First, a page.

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Power outages happen throughout the year, but the risks are particularly high during the summer months. As temperatures rise and more people turn on their air conditioning systems to cool off, energy demands build up on the grid, which can cause it to go down.
Fortunately, there are a few simple tips you can use to reduce your home’s energy usage and ease the strain on the grid.

Figure Out Your Thermostat
As stated above, AC usage is one of the biggest drains on the grid during warm summer months. A lot of homeowners use their AC inefficiently, as they don’t know the best way to program their thermostats.

So, the first step to reduce energy usage is to read your thermostat’s manual and learn how best to set it. Ideally, you should time the AC to be most effective before 4 p.m., and then raise the thermostat after that, as the home should naturally cool on its own in the evenings.

Additionally, avoid setting your thermostat below 68 degrees Fahrenheit, as this will cause the system to work extra hard and use up excessive energy.

Use Heat-Generating Appliances in the Evenings
Ovens. Laundry machines. Driers. They all emit heat while being used, which can make the home warmer and force your AC to work harder. To avoid this, try to use these appliances sparingly (if at all) during the daytime. Opt to turn them on in the evening instead.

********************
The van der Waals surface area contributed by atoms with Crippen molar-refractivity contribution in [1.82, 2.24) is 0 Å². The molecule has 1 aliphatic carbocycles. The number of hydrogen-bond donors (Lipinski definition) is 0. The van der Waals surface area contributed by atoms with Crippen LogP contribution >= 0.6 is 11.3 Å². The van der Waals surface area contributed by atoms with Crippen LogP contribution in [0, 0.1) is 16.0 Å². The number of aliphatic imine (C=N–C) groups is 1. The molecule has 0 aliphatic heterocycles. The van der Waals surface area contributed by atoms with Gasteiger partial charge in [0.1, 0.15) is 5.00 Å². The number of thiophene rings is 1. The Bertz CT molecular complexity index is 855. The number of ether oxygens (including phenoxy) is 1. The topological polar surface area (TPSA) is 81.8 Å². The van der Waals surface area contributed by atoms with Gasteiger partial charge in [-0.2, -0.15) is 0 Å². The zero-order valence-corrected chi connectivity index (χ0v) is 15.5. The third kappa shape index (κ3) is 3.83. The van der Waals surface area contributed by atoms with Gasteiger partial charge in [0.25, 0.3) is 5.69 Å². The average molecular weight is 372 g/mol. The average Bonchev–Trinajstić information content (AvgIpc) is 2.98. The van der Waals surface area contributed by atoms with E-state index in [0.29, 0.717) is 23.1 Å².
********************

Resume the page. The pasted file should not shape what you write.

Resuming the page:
Minimize Your Use of Lights

Try to use electrical lights as little as possible. Keep them switched off when they’re not needed, and opt for other light sources, like candles, to brighten up a space in the evenings. Having too many lights turned on can drastically increase your home’s strain on the grid.

Replace Your Electrical Panel
A lot of homes have outdated and worn-out electrical panels that just aren’t efficient enough to meet modern standards. Switching to a new one could hugely help your home use energy more efficiently, while also cutting your property’s risk of fires and blown fuses.

Key Takeaways:

  • Don’t set your AC below 68F and use “fan only” mode when possible.
  • Remember that electric lighting, laundry machines, and washing machines all contribute heat.
  • Also consider upgrading an old electrical panel and installing a generator to protect against outages.

“We know plenty about electrical use in summer.”

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